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Contemporary Alumni

“I have always had an idea that if you want to do a thing, there is no particular reason why you shouldn't do it,”

Cornelia Marie Clapp, circa 1900


My daughter just thinks that all moms fly the space shuttle

Air Force Col. Eileen Collins, first female Space Shuttle commander, 1999.

Trail Blazers


Cornelia Maria Clapp

Cornelia Maria Clapp (1849-1934) was a pioneering research zoologist who inspired women to seek careers in the natural sciences. After graduating from Mount Holyoke College in 1871, Clapp followed a conventional path for educated women of her time, teaching. But a college lecturer, recognizing Clapp’s potential as a scientist invited her to professional meetings and field trips. “I had an opening of doors,” Clapp said. Clapp returned to Mount Holyoke to become a biology lecturer. But to engage in complex research, she needed a full faculty appointment, requiring a doctorate. She turned to Syracuse, one of the few universities admitting women to graduate programs in the sciences. With a Ph.D., Clapp returned to Mount Holyoke and emerged as a leading scholar in marine zoology, publishing her work in top journals and developing new teaching facilities, including a laboratory fish tank that allowed students to better observe animal behaviors. After 15 years of faculty debate, she was promoted to professor in 1904.


Sarah Loguen Fraser


Sarah Loguen Fraser, daughter of abolitionist activists, was born January 29, 1850 in Syracuse, NY. The family ran a booming Underground Railroad station in their home that housed more than 1,500 escaping slaves. While traveling home from a visit to Washington, D.C. in the spring of 1873, Loguen Fraser observed a tragic wagon incident that left a small boy severely injured. When a large crowd formed but no one offered help, she decided to commit her life to becoming a physician. With the help of family doctor Michael Benedict, Loguen Fraser received her doctorate from SU’s College of Medicine (now Upstate Medical University) in the spring of 1876, becoming the fourth African American woman in the United States to become a physician. In 1882, she relocated to Santo Domingo and passed the certification exam, making her the first woman in the Dominican Republic licensed to practice medicine. After her death on April 9, 1933, flags in Puerto Plata waved at half-mast for nine days.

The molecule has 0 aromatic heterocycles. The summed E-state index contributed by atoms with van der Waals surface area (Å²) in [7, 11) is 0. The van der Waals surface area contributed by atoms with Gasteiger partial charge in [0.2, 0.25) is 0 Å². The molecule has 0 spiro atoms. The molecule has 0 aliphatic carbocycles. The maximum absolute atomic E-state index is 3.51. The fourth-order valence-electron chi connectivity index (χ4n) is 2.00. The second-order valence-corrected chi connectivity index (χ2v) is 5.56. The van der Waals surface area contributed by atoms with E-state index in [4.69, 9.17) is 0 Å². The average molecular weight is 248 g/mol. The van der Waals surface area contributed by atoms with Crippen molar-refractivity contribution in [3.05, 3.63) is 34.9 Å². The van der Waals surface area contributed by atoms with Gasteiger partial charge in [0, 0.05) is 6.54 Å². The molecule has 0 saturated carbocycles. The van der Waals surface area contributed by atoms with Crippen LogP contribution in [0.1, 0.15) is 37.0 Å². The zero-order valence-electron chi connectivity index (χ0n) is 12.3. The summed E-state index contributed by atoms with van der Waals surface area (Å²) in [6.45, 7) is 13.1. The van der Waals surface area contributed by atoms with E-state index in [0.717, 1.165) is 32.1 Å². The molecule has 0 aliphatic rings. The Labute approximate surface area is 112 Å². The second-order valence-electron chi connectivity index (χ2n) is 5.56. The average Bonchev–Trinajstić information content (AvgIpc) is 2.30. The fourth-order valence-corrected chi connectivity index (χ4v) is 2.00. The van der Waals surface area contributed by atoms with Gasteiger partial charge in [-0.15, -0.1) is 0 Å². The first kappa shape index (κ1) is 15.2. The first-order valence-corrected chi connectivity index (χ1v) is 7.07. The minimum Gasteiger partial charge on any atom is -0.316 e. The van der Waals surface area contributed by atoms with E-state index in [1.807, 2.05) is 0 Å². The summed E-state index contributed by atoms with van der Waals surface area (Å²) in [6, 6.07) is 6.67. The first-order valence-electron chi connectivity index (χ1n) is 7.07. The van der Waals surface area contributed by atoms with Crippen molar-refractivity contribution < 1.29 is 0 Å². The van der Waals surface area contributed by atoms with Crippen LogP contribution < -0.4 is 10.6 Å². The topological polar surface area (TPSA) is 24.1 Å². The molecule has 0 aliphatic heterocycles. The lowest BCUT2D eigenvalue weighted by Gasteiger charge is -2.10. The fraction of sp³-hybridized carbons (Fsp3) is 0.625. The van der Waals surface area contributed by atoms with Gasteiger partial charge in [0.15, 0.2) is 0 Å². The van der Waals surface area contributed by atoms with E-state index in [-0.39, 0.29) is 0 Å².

Edith Marie Flanigen

Edith Marie Flanigen began her career in chemistry in the early 1950s, at a time when few women were working in the field. Flanigen received her master’s degree in inorganic-physical chemistry from SU in the spring of 1952. She was the first female corporate research fellow to become a senior research fellow in 1982 at Union Carbide, where she spent 42 years. Flanigen was inducted into the National Inventors Hall of Fame in 2004, and worked with a national team to create the science and math school inside the Hall of Fame, which opened in the winter of 2008. In 2004 Flanigen also won the $100,000 Lemelson-MIT Lifetime Achievement Award for her groundbreaking achievements in zeolite and molecular sieve technology.  In addition, in 1992 Flanigen became the first woman to win the Perkin Medal. She holds 108 patents in the United States, as well as many other awards and honors, including the Francis P. Garvan-John M. Olin Medal of the American Chemical Society.